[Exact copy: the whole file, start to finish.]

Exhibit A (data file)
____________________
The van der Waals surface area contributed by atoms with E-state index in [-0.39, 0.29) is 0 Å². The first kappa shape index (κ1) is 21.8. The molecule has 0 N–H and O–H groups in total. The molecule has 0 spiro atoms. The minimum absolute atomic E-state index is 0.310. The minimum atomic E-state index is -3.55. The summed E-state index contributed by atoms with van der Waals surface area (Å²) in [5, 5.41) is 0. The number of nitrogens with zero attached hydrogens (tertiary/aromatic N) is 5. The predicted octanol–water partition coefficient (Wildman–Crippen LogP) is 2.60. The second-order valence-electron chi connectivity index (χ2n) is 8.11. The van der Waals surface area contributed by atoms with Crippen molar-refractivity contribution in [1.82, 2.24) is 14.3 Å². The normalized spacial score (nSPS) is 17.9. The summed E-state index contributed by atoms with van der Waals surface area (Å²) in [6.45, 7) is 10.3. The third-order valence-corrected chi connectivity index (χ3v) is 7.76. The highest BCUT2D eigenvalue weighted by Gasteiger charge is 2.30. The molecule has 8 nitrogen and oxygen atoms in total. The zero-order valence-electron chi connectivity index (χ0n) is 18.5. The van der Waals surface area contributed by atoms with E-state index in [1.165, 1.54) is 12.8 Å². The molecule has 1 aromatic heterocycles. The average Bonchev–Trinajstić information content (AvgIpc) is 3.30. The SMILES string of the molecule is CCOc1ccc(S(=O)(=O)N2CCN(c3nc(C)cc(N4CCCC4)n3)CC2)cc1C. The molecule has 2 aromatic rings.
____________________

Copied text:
The van der Waals surface area contributed by atoms with E-state index in [-0.39, 0.29) is 0 Å². The first kappa shape index (κ1) is 21.8. The molecule has 0 N–H and O–H groups in total. The molecule has 0 spiro atoms. The minimum absolute atomic E-state index is 0.310. The minimum atomic E-state index is -3.55. The summed E-state index contributed by atoms with van der Waals surface area (Å²) in [5, 5.41) is 0. The number of nitrogens with zero attached hydrogens (tertiary/aromatic N) is 5. The predicted octanol–water partition coefficient (Wildman–Crippen LogP) is 2.60. The second-order valence-electron chi connectivity index (χ2n) is 8.11. The van der Waals surface area contributed by atoms with Crippen molar-refractivity contribution in [1.82, 2.24) is 14.3 Å². The normalized spacial score (nSPS) is 17.9. The summed E-state index contributed by atoms with van der Waals surface area (Å²) in [6.45, 7) is 10.3. The third-order valence-corrected chi connectivity index (χ3v) is 7.76. The highest BCUT2D eigenvalue weighted by Gasteiger charge is 2.30. The molecule has 8 nitrogen and oxygen atoms in total. The zero-order valence-electron chi connectivity index (χ0n) is 18.5. The van der Waals surface area contributed by atoms with E-state index in [1.165, 1.54) is 12.8 Å². The molecule has 1 aromatic heterocycles. The average Bonchev–Trinajstić information content (AvgIpc) is 3.30. The SMILES string of the molecule is CCOc1ccc(S(=O)(=O)N2CCN(c3nc(C)cc(N4CCCC4)n3)CC2)cc1C. The molecule has 2 aromatic rings.